Thursday, 7 July 2011

The strange and selfish world of employer lobbying

Interesting piece in the business pages of today's Glasgow Herald, 'Spending Cuts are top threat to SME sector' (pay-walled) which reports a survey of SME's (small and medium sized enterprises) by RSM Tenon. With 18% of respondents identifying it as the most pressing threat to their business, 'spending cuts' replaces 'cash flow' as the top concen of the SME community.

The authors cite the direct loss of public contracts and the detrimental impact on consumer confidence as the primary mechanisms through which spending cuts translate into problems for SMEs. Hardly original observations but accurate nonetheless; the STUC has always argued that the coalition's war on demand would adversely impact all sectors of the economy.

Worth noting in this context that the bodies which purport to represent SMEs remain gung-ho supporters of austerity ( I would give the Federation of Small Business a partial exemption here - for all their faults they do engage on an entirely different level to the other employer representative oragnisations in Scotland) . I spend a reasonable amount of time in the company of these people and I have not once heard any senior employer rep in Scotland acknowledge the impact of cuts on SMEs - or for that matter, larger firms. Not once. Instead I hear only blanket adulation for coalition ministers, support for their risible plan for growth, dutiful repetition of Gideon's 'Uk is the next Greece' line (yep, they're still at it) and all the usual Government/household equivalence fallacy of composition hysterics.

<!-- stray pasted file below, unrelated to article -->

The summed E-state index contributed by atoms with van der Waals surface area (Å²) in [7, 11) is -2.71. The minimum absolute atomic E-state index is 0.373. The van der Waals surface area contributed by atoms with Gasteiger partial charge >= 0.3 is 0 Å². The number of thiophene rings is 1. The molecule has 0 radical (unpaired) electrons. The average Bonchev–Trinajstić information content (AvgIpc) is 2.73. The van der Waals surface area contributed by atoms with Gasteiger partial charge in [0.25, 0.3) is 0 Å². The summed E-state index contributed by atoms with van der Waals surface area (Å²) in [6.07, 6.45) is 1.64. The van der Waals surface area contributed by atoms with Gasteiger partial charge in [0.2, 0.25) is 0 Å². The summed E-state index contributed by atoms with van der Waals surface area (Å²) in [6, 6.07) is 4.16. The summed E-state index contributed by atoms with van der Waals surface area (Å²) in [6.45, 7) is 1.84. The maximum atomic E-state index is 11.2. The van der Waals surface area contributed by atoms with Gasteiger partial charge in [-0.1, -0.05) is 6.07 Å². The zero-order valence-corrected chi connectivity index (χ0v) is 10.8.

They act as if things are going swimmingly. Not the case. To emphasise the awfulness of current economic performance, let me thrown in a couple of graphs:

From todays' NIESR monthly estimate of GDP growth which forecasts that the UK economy grew by only 0.1% in 2011 Q2. With 0.5% GDP growth in Q1 cancelling out the 0.5% contraction in 2010 Q4, the NIESR is in effect forecasting that the economy has grown by only 0.1% in the 9 months to June - this is an appalling performance by any standards and one that cannot lead to a sustained fall in unemployment.

Second chart, courtesy of Duncan's Economic Blog, shows the weakness of production and manufacturing output in Q2. Together with weak PMI data for services and construction this seems to confirm that the NIESR's forecast is likely to be accurate.


Of course none of this matters to employer bodies whose priorities remain 1) rewriting history around the origins of our current troubles and 2) arranging economic and social affairs in order that the proceeds of growth continue to be funnelled unmolested to their larger members (no pun intended). Having vigorously promoted an extreme deregulatory agenda for the past couple of decades, they react with great indignance to any suggestion that they might, just might, bear some responsibility for the crisis.

No surprise then that policy which undermines the prosperity of small firms is of so little consequence. But maybe policymakers, particularly those who claim to aspire to a fairer distribution of wealth, should stop paying them so much attention?

Stephen Boyd - STUC

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